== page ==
Bailey Mannix was only three years old when he was diagnosed with type 1 diabetes (T1D), but he “can recall the day pretty clearly”. He remembers his mum collecting him early from his Central Coast NSW day-care. An ambulance met them on the freeway and they headed towards Gosford Hospital. Bailey was there for 10 days as his family learned how to live with T1D.
Bailey is now 21, and T1D hasn’t slowed him down in the slightest. He began boxing at the age of 14, rising quickly through the ranks of the sport. Bailey was a contender for the Australian Commonwealth Games team, and last month made his debut as a professional fighter. It was a lifelong dream of Bailey’s to become an elite athlete. During his fights, Bailey wears a continuous glucose monitor (CGM) and this allows his mum to keep an eye on his blood glucose levels from the crowd via her phone! He also juggles his bouts and training with injecting insulin five times a day and eating at the right times to keep his blood glucose levels steady throughout a session.
Bailey had some big plans to mark his first fight as a pro boxer, and was keen to use his platform to raise awareness and funds for JDRF’s T1D research. Despite being busy with his intensive training schedule in the leadup, he got to work sourcing items to raffle, even using his own funds to purchase Muhammed Ali and Conor McGregor official memorabilia to auction off.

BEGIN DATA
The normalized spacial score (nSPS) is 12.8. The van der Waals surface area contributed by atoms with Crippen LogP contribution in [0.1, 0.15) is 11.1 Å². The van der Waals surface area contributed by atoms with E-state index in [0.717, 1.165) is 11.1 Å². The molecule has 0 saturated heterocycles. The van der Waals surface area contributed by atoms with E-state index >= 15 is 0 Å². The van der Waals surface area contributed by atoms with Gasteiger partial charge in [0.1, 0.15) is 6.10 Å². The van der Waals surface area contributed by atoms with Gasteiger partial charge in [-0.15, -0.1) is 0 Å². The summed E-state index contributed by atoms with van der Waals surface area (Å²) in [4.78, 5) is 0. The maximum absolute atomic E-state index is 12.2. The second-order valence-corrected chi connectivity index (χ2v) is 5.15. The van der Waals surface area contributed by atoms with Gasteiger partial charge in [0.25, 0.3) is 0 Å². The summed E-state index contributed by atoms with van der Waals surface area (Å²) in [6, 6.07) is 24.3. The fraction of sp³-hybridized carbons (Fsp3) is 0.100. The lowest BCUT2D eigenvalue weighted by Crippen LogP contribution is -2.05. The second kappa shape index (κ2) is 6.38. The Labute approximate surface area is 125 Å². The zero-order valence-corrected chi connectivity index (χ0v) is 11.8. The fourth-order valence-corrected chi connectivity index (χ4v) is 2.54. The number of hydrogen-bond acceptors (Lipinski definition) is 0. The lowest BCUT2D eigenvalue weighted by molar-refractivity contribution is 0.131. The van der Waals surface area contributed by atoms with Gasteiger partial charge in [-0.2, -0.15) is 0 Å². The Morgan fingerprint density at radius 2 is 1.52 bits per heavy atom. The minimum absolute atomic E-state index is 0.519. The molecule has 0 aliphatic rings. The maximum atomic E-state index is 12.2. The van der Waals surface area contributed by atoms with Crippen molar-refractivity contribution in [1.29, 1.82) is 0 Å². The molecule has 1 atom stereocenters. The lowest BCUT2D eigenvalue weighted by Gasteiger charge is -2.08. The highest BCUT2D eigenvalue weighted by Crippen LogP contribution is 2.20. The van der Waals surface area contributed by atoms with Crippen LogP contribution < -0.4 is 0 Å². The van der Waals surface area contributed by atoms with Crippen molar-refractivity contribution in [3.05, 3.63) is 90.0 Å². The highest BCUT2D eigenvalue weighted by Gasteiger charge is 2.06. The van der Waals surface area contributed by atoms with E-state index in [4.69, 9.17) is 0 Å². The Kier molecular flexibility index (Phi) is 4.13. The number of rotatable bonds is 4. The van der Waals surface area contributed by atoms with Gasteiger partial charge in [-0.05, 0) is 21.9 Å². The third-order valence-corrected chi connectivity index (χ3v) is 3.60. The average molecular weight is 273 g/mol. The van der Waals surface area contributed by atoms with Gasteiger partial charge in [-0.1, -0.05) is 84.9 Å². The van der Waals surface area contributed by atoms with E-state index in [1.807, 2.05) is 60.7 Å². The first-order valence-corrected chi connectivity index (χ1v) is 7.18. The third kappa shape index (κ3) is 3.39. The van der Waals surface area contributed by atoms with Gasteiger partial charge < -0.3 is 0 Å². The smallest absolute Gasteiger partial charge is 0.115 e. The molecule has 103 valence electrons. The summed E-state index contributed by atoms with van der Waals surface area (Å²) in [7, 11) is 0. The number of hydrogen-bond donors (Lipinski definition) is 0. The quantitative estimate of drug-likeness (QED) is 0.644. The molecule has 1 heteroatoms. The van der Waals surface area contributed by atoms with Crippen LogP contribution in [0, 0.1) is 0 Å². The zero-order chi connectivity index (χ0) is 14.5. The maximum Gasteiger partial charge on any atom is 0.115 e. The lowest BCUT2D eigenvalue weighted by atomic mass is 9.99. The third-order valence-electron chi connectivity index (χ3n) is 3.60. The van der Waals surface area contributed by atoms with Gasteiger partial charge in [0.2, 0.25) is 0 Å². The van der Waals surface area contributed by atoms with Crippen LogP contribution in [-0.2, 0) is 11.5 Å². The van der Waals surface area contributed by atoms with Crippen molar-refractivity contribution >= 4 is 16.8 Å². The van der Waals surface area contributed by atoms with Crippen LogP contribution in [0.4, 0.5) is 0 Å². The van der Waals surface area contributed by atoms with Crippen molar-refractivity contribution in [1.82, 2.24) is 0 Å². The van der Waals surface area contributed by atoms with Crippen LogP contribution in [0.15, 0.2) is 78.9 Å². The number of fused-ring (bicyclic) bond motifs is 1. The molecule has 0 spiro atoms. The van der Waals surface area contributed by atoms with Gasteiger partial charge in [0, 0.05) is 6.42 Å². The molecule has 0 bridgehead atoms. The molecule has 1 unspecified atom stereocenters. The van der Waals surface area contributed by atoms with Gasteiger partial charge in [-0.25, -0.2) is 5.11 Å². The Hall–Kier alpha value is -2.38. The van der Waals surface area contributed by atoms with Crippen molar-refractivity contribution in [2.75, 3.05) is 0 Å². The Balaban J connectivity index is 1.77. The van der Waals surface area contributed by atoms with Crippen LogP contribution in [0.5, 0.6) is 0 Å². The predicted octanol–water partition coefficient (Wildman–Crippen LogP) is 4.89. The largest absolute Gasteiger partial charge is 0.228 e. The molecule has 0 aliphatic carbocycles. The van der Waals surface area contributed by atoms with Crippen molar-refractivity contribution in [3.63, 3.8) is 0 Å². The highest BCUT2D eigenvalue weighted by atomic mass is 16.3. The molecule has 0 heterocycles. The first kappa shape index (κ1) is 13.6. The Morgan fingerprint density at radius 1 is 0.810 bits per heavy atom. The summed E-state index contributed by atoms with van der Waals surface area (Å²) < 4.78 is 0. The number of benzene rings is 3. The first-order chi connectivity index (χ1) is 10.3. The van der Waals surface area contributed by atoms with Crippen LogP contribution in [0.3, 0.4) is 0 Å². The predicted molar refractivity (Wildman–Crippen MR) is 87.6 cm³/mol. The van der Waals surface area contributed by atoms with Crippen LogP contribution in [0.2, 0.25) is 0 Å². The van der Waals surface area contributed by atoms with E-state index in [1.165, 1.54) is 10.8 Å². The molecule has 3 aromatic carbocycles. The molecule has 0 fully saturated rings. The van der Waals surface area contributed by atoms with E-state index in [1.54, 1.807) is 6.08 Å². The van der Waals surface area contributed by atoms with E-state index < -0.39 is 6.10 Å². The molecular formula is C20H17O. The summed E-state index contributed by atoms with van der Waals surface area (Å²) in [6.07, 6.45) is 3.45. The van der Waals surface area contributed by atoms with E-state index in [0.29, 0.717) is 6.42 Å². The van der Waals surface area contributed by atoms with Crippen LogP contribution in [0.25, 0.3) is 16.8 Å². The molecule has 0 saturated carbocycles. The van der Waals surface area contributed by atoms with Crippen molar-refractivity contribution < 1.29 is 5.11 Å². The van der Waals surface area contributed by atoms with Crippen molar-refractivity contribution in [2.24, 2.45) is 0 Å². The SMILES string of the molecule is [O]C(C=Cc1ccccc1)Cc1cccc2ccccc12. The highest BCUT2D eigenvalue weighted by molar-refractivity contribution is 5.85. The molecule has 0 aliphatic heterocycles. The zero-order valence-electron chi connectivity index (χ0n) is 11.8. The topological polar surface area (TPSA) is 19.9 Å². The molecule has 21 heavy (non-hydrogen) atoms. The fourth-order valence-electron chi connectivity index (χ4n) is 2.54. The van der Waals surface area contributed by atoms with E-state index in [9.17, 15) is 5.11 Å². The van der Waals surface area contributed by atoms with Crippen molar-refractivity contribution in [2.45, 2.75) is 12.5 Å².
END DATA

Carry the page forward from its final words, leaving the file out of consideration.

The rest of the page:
Bailey had another ally in his efforts to fight for a cure. Emma Greentree was also on the fight card that night, for Team Country. Emma fights at the same club as Bailey and also has T1D.
The evening of the ‘City versus Country’ pro-am boxing event went off without a hitch. Bailey had arranged fundraising buckets to circulate and sold supporter merchandise with the JDRF logo. Announcements about JDRF ran regularly throughout the night, between each fight, and every person who left the venue would have walked away knowing more about T1D and JDRF.
In a touching end to the evening, Bailey presented his earnings for his first pro fight to JDRF, with JDRF staff member Sonia on hand to accept gratefully. Combined with fundraising from across the night, Bailey gifted more than $4,000 towards type 1 diabetes research.
By day, Bailey stays close to his love of boxing by helping others on the Central Coast to reach their health and fitness goals. He runs his own business out of Budgewoi, as a certified boxing coach and personal trainer. His personal mission is to show people newly-diagnosed with T1D that anything is possible, and if you have a dream and work hard you will get there, no matter what you are faced with.
If you’re inspired by Bailey, you could create or join a fundraising event to match your time, interests and talents at Team Cure Diabetes.